Whether we wish to or not, we are always participating in and contributing to the production of wilds and walls.

  1. 1) Take the two words that are in your Part 2 envelope. Read together.
  2. 2) In your group, as a group – decide on a conscious intervention you will make to the space based on your words. Use whatever you find. Bodies. Organic matter. Voice. Found objects. Ideas.
  3. 3) Document your intervention.

The words provided were various combinations of: Build, Dismantle, Maintain together with Wild, Walled e.g. ‘Build’ / ‘Walled’ or ‘Dismantle’ / ‘Wild’. Each group created a fleeting, transitory intervention, we think having a lot of fun while doing so! Here are some examples:

buildwild
Build / Wild
dismantlewall
Dismantle / Wall
maintainwild
Maintain / Wild
maintainwall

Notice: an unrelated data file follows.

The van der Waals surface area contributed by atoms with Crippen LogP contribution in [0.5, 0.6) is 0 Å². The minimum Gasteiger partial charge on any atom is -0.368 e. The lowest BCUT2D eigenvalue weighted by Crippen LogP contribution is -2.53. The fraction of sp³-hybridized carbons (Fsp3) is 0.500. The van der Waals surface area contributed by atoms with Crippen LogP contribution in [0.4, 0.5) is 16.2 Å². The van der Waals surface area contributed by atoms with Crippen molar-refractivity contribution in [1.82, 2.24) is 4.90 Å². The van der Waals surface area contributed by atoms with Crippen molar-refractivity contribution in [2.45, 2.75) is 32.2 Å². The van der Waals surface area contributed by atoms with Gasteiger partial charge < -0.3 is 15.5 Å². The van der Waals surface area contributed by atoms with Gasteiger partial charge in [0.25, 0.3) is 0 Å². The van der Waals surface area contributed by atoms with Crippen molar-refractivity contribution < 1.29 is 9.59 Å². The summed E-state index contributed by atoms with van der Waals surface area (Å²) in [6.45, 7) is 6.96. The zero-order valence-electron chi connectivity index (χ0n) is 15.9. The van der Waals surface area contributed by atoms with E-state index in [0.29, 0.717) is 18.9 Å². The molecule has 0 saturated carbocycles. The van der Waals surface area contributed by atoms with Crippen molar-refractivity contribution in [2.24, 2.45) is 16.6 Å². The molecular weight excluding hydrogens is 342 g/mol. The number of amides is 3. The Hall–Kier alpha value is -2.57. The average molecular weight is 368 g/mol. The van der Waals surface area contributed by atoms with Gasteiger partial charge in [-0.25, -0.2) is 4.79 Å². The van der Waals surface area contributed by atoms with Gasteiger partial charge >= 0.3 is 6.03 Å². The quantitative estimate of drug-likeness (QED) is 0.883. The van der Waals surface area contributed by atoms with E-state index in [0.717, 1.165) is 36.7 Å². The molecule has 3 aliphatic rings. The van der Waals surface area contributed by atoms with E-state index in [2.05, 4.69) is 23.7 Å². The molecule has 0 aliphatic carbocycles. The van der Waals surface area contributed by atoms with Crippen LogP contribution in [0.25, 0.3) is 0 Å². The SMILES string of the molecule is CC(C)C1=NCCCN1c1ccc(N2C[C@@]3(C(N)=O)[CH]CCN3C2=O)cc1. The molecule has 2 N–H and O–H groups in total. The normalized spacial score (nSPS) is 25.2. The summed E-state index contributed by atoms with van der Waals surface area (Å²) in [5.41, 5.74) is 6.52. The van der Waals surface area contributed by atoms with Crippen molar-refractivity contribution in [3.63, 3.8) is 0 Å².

Maintain / Wall

 

 

The documentation provided by each group could serve as a foundation for further walks, workshops, inquiries and interventions. Participants found that talking a walk outside changed their perspective on the questions at hand. One participant got an idea for an article on the move! Another said she understood the concept of walking as a method for the first time. Others appreciated the chance to engage with the situated location on foot and to materialise some of the more abstract concepts we were grappling with back inside the conference venue.

We hope others will be encouraged to try out their own walking experiments in this wildwalled world. For as Anna Tsing has encouraged, ‘What do you do when your world starts to fall apart? I go for a walk…’

Irma & Anne.

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Posted by : Irma Allen

Posted At : 4:44 pm

Posted On : 30th November 2016

Posted In : Our Blog